Österreichische Galerie Belvedere (Vienna, Austria): Into the Night: Cabarets and Clubs in Modern Art
- Parviz Tanavoli born 1937
- Wood, metal, feather, glass, plastic, paint and light
- Object: 1095 × 712 × 225 mm
- Purchased with funds provided by Maryam and Edward Eisler 2012
Cage, cage, cage is a mixed media wall-mounted work that depicts one small white bird and two different sized cages against a dark background. At the top of the work, the larger cage has a blue grid façade behind which illuminated fake grass can be seen. The bird is placed outside the top left corner of the second, smaller cage, which is an actual bird cage attached to the backboard. Cage, cage, cage was made in 1966 after Tanavoli returned from America, where he was greatly inspired by the pop art movement.
Tanavoli has often spoken about the influence of pop art on his work, primarily in relation to the vibrant colour choice of his earlier sculptural pieces. When he returned from the United States he decided to make a series of works using ‘aftabehs’, the watering cans used in the Iranian washroom. He exhibited these at the Iran America Society in Tehran in 1973, but was quickly forced to shut down the exhibition, as it caused controversy due to the association of these watering cans with lavatories. Tanavoli decided to change direction and conform to the tastes of the time by exploring the common themes that many artists of his generation were portraying. This imagery included the nightingale and flowers, which together represent love and relationships in Iranian culture and are the subjects of carpets, paintings and tapestries, as well as much Persian poetry. The theme of the bird is a repeated subject in Tanavoli’s work. The bird inside or outside of the cage can be interpreted in various ways, either as a political metaphor for social and cultural repression, or as a literal representation of the caged birds in Iranian bazaars. Aesthetically Tanavoli’s work explores mass consumer culture in the specific context of Iran, something that other artists in the country had rarely addressed.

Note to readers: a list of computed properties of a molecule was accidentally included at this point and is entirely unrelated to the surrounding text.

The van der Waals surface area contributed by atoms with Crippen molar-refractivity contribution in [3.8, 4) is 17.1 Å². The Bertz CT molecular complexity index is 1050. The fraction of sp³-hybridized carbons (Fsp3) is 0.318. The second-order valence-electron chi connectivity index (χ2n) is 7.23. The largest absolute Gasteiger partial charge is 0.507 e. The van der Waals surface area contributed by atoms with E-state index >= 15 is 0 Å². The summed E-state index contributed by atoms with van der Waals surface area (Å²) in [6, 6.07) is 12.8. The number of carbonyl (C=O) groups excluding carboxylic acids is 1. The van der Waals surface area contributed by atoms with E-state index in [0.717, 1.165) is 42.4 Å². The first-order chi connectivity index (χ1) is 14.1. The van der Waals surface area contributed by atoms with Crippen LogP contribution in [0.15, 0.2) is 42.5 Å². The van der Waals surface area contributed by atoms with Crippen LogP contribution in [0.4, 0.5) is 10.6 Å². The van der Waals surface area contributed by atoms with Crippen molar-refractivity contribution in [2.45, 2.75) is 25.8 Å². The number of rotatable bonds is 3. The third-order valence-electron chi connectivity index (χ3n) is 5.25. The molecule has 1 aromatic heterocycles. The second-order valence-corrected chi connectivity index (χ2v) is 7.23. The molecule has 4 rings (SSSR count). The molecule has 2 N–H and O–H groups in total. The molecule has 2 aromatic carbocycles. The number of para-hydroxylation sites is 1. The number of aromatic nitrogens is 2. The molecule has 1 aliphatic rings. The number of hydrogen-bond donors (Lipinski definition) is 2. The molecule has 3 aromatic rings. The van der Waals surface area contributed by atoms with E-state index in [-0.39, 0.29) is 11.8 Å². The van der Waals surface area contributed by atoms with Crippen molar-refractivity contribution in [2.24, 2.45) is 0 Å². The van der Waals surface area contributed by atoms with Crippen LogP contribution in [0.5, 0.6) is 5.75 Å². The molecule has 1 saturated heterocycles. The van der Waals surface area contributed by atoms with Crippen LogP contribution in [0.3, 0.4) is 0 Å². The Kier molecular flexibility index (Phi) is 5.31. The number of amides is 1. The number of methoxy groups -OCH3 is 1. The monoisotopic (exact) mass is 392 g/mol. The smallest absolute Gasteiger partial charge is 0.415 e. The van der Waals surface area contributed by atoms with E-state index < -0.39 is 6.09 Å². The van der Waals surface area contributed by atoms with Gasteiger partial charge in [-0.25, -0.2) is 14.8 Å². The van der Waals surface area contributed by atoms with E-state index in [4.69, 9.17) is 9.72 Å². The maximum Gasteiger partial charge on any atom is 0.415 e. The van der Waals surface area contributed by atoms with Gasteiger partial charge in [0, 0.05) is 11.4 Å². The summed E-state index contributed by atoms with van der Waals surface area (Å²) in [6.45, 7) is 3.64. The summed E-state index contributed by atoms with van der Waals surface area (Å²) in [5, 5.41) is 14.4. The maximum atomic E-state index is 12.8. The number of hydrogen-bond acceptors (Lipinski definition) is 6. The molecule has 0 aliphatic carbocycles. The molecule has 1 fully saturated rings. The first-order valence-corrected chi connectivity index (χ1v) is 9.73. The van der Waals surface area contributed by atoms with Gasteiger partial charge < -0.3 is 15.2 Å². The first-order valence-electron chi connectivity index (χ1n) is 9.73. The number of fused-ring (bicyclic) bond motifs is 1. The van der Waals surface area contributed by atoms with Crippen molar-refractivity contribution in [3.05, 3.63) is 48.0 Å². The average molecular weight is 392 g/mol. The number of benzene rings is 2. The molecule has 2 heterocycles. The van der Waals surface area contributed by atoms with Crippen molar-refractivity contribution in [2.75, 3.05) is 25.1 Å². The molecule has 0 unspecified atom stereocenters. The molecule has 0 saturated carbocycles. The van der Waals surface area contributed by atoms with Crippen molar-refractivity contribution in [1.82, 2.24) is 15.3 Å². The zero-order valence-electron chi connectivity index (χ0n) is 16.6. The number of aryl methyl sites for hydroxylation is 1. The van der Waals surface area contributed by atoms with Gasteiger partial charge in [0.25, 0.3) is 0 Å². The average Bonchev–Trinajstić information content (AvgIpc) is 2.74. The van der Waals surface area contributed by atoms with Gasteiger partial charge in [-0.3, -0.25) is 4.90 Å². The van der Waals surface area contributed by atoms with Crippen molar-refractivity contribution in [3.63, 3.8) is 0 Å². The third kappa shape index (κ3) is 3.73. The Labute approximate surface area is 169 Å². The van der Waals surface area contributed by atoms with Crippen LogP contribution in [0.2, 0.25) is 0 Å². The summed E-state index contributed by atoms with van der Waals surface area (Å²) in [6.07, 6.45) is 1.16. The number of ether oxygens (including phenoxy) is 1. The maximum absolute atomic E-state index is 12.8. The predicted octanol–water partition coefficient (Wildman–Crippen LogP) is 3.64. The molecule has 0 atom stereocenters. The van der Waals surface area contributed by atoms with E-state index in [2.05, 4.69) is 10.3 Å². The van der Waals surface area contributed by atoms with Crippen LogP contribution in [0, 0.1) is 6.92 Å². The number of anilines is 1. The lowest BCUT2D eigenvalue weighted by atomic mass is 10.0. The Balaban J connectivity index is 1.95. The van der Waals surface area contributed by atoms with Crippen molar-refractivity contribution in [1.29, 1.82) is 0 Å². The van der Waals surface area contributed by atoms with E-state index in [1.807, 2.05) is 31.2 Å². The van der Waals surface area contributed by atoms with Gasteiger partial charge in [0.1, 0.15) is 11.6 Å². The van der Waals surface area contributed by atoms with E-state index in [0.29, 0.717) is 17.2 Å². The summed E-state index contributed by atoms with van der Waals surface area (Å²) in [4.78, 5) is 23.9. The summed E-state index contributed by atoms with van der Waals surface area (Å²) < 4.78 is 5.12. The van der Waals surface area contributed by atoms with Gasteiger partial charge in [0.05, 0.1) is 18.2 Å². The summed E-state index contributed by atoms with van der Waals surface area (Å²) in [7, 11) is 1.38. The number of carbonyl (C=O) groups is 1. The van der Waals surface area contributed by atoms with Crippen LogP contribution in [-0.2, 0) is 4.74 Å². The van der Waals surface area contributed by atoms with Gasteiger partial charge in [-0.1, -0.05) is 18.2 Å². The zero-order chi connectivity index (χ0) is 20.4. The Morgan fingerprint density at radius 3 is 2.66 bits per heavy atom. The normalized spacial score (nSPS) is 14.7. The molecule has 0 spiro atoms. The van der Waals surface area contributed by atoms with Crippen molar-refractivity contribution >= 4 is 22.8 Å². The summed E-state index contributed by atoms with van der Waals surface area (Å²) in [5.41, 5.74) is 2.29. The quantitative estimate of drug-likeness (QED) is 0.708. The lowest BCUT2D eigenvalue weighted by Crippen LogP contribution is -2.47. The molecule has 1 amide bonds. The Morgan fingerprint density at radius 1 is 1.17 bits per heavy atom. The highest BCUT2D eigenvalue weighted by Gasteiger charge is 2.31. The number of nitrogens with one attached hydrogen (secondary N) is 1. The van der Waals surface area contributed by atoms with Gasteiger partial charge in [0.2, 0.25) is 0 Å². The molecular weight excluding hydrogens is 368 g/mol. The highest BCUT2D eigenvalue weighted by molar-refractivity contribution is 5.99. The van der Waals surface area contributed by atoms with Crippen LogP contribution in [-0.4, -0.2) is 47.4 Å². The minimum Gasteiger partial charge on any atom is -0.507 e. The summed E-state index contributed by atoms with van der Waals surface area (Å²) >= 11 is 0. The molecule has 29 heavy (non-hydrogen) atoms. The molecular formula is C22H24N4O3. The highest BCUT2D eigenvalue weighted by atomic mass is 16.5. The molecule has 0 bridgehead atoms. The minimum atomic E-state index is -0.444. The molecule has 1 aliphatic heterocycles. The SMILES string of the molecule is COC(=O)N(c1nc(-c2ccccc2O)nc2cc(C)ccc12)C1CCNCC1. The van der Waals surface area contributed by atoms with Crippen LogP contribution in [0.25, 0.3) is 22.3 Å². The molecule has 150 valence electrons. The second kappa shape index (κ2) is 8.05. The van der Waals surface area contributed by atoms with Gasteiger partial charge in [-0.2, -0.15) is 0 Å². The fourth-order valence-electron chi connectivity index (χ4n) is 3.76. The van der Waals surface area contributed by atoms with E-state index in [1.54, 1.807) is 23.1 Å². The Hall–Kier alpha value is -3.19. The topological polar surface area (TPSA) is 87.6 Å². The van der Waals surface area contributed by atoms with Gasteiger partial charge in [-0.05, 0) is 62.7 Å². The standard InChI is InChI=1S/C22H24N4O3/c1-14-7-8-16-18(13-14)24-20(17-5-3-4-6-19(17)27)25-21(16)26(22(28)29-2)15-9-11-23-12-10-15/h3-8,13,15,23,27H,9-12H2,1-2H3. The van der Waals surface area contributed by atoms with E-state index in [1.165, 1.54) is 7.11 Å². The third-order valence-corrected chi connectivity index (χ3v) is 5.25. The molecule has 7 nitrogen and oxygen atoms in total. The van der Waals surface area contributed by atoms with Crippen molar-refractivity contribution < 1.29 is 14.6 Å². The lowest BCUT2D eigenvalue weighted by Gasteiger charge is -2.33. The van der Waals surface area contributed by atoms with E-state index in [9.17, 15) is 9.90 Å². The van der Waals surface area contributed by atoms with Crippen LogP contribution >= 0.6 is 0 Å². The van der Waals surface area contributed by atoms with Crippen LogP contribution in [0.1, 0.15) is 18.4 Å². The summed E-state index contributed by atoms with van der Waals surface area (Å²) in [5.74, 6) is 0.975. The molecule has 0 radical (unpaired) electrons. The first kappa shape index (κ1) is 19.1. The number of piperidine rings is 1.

The bird is also a reference to the figure of the doomed lover Farhad, who features in Tanavoli’s sculpture The Poet and the Beloved of the King 1964–6 (Tate T13684). Tanavoli was inspired by the love story of Shirin and Farhad, written by Hakim Abol Qasem Ferdowsi Tousi (935–c.1020) as part of Shahnameh (977–1010), the national epic of Iran. In the story, the stonecutter Farhad falls madly in love with the Armenian princess Shirin. The King, Khosrow Parviz, greatly concerned about his daughter, decides to give Farhad the impossible task of carving a passage through Mount Bisotoon if he wants to be able to hold Shirin’s hand. When Farhad seems to be succeeding at the task, the King sends him a false message informing him that Shirin has died. In deep distress, Farhad falls from the mountain to his death. According to Tanavoli, this event marked the end of sculpture in Iran, as Farhad was the last great sculptor in the country before the Islamic prohibition of figurative art discouraged any representational work.
Shiva Balaghi and Lynn Gumpert (eds.), Picturing Iran: Art, Society and Revolution, London and New York 2002.
Jessica Morgan and Flavia Frigeri (eds.), The World Goes Pop, exhibition catalogue, Tate Modern, London 2015.
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